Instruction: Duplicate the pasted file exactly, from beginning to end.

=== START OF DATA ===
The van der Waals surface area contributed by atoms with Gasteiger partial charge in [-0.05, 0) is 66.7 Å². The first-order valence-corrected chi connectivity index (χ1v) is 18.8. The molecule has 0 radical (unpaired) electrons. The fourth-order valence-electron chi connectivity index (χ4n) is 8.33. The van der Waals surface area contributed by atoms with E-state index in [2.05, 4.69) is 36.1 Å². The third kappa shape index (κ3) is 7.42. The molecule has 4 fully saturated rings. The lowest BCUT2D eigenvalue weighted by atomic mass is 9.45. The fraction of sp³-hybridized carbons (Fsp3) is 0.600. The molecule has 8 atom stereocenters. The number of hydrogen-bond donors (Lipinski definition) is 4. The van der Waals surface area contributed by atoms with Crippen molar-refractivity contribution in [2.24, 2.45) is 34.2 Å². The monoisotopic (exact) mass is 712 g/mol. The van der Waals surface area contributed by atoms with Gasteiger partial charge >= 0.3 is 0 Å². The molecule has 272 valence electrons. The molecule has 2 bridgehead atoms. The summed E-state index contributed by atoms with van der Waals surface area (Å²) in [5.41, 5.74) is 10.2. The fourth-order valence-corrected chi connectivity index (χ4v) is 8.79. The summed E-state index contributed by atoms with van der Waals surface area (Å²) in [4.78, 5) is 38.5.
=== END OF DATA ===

The van der Waals surface area contributed by atoms with Gasteiger partial charge in [-0.05, 0) is 66.7 Å². The first-order valence-corrected chi connectivity index (χ1v) is 18.8. The molecule has 0 radical (unpaired) electrons. The fourth-order valence-electron chi connectivity index (χ4n) is 8.33. The van der Waals surface area contributed by atoms with E-state index in [2.05, 4.69) is 36.1 Å². The third kappa shape index (κ3) is 7.42. The molecule has 4 fully saturated rings. The lowest BCUT2D eigenvalue weighted by atomic mass is 9.45. The fraction of sp³-hybridized carbons (Fsp3) is 0.600. The molecule has 8 atom stereocenters. The number of hydrogen-bond donors (Lipinski definition) is 4. The van der Waals surface area contributed by atoms with Crippen molar-refractivity contribution in [2.24, 2.45) is 34.2 Å². The monoisotopic (exact) mass is 712 g/mol. The van der Waals surface area contributed by atoms with Gasteiger partial charge >= 0.3 is 0 Å². The molecule has 272 valence electrons. The molecule has 2 bridgehead atoms. The summed E-state index contributed by atoms with van der Waals surface area (Å²) in [5.41, 5.74) is 10.2. The fourth-order valence-corrected chi connectivity index (χ4v) is 8.79. The summed E-state index contributed by atoms with van der Waals surface area (Å²) in [4.78, 5) is 38.5.